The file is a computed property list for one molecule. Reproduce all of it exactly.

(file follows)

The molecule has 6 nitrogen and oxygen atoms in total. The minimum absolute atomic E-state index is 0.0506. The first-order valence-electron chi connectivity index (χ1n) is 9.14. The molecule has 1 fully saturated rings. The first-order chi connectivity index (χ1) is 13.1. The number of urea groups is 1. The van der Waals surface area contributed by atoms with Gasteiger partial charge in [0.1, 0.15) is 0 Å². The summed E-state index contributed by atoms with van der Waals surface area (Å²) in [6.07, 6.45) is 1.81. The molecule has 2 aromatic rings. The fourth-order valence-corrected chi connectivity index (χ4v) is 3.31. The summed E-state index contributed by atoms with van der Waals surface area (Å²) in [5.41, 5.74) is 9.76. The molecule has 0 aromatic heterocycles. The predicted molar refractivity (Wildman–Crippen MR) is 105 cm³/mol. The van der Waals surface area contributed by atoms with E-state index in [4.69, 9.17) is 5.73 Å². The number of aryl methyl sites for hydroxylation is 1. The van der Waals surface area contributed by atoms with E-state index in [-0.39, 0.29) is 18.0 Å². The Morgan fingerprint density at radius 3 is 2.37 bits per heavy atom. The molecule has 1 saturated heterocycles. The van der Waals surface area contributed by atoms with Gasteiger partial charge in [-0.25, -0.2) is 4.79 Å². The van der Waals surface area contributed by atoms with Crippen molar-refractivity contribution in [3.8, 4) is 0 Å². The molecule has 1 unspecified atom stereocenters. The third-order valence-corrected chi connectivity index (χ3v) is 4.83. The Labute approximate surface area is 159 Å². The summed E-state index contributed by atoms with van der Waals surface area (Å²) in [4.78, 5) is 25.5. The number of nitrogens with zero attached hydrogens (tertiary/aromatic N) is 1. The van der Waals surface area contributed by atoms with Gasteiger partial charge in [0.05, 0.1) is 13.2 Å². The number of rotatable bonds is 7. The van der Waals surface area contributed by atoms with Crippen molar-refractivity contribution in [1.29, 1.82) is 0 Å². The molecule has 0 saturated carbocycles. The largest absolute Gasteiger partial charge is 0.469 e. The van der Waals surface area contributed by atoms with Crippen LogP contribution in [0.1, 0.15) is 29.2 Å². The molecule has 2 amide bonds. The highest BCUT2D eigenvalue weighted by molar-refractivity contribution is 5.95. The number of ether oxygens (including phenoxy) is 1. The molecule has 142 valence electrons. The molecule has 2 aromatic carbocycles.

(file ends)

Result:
The molecule has 6 nitrogen and oxygen atoms in total. The minimum absolute atomic E-state index is 0.0506. The first-order valence-electron chi connectivity index (χ1n) is 9.14. The molecule has 1 fully saturated rings. The first-order chi connectivity index (χ1) is 13.1. The number of urea groups is 1. The van der Waals surface area contributed by atoms with Gasteiger partial charge in [0.1, 0.15) is 0 Å². The summed E-state index contributed by atoms with van der Waals surface area (Å²) in [6.07, 6.45) is 1.81. The molecule has 2 aromatic rings. The fourth-order valence-corrected chi connectivity index (χ4v) is 3.31. The summed E-state index contributed by atoms with van der Waals surface area (Å²) in [5.41, 5.74) is 9.76. The molecule has 0 aromatic heterocycles. The predicted molar refractivity (Wildman–Crippen MR) is 105 cm³/mol. The van der Waals surface area contributed by atoms with E-state index in [4.69, 9.17) is 5.73 Å². The number of aryl methyl sites for hydroxylation is 1. The van der Waals surface area contributed by atoms with E-state index in [-0.39, 0.29) is 18.0 Å². The Morgan fingerprint density at radius 3 is 2.37 bits per heavy atom. The molecule has 1 saturated heterocycles. The van der Waals surface area contributed by atoms with Gasteiger partial charge in [-0.25, -0.2) is 4.79 Å². The van der Waals surface area contributed by atoms with Crippen molar-refractivity contribution in [3.8, 4) is 0 Å². The molecule has 1 unspecified atom stereocenters. The third-order valence-corrected chi connectivity index (χ3v) is 4.83. The Labute approximate surface area is 159 Å². The summed E-state index contributed by atoms with van der Waals surface area (Å²) in [4.78, 5) is 25.5. The number of nitrogens with zero attached hydrogens (tertiary/aromatic N) is 1. The van der Waals surface area contributed by atoms with Gasteiger partial charge in [0.05, 0.1) is 13.2 Å². The number of rotatable bonds is 7. The van der Waals surface area contributed by atoms with Crippen molar-refractivity contribution in [1.29, 1.82) is 0 Å². The molecule has 0 saturated carbocycles. The largest absolute Gasteiger partial charge is 0.469 e. The van der Waals surface area contributed by atoms with Crippen LogP contribution in [0.1, 0.15) is 29.2 Å². The molecule has 2 amide bonds. The highest BCUT2D eigenvalue weighted by molar-refractivity contribution is 5.95. The number of ether oxygens (including phenoxy) is 1. The molecule has 142 valence electrons. The molecule has 2 aromatic carbocycles.